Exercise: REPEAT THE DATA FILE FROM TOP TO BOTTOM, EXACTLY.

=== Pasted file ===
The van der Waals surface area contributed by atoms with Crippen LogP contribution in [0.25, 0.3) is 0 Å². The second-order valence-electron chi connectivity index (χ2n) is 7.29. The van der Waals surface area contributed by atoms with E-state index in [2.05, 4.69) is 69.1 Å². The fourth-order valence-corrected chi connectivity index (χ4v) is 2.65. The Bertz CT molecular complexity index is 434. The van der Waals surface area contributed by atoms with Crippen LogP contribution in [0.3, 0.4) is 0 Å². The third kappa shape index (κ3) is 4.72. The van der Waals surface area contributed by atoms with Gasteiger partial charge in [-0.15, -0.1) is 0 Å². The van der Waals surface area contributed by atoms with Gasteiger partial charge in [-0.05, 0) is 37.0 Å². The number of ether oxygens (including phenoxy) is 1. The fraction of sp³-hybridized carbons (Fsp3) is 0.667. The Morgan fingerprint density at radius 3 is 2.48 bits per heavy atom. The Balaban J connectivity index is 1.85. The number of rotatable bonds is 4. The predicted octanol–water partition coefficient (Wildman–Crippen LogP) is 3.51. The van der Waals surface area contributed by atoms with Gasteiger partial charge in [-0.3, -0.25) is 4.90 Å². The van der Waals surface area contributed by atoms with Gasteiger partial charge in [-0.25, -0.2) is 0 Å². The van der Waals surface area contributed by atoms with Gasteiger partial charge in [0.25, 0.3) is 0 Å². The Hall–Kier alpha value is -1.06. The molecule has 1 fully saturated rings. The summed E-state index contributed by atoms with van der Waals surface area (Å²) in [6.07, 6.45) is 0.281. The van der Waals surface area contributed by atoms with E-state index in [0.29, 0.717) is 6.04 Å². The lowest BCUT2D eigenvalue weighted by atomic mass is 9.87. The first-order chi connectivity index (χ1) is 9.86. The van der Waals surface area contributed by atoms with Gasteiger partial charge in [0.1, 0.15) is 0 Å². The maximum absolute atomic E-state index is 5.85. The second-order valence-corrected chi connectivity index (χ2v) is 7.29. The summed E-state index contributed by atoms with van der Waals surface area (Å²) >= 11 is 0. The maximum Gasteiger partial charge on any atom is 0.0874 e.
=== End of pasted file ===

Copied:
The van der Waals surface area contributed by atoms with Crippen LogP contribution in [0.25, 0.3) is 0 Å². The second-order valence-electron chi connectivity index (χ2n) is 7.29. The van der Waals surface area contributed by atoms with E-state index in [2.05, 4.69) is 69.1 Å². The fourth-order valence-corrected chi connectivity index (χ4v) is 2.65. The Bertz CT molecular complexity index is 434. The van der Waals surface area contributed by atoms with Crippen LogP contribution in [0.3, 0.4) is 0 Å². The third kappa shape index (κ3) is 4.72. The van der Waals surface area contributed by atoms with Gasteiger partial charge in [-0.15, -0.1) is 0 Å². The van der Waals surface area contributed by atoms with Gasteiger partial charge in [-0.05, 0) is 37.0 Å². The number of ether oxygens (including phenoxy) is 1. The fraction of sp³-hybridized carbons (Fsp3) is 0.667. The Morgan fingerprint density at radius 3 is 2.48 bits per heavy atom. The Balaban J connectivity index is 1.85. The number of rotatable bonds is 4. The predicted octanol–water partition coefficient (Wildman–Crippen LogP) is 3.51. The van der Waals surface area contributed by atoms with Gasteiger partial charge in [-0.3, -0.25) is 4.90 Å². The van der Waals surface area contributed by atoms with Gasteiger partial charge in [-0.25, -0.2) is 0 Å². The van der Waals surface area contributed by atoms with Gasteiger partial charge in [0.25, 0.3) is 0 Å². The Hall–Kier alpha value is -1.06. The molecule has 1 fully saturated rings. The summed E-state index contributed by atoms with van der Waals surface area (Å²) in [6.07, 6.45) is 0.281. The van der Waals surface area contributed by atoms with E-state index in [0.29, 0.717) is 6.04 Å². The lowest BCUT2D eigenvalue weighted by atomic mass is 9.87. The first-order chi connectivity index (χ1) is 9.86. The van der Waals surface area contributed by atoms with Gasteiger partial charge in [0.1, 0.15) is 0 Å². The maximum absolute atomic E-state index is 5.85. The second-order valence-corrected chi connectivity index (χ2v) is 7.29. The summed E-state index contributed by atoms with van der Waals surface area (Å²) >= 11 is 0. The maximum Gasteiger partial charge on any atom is 0.0874 e.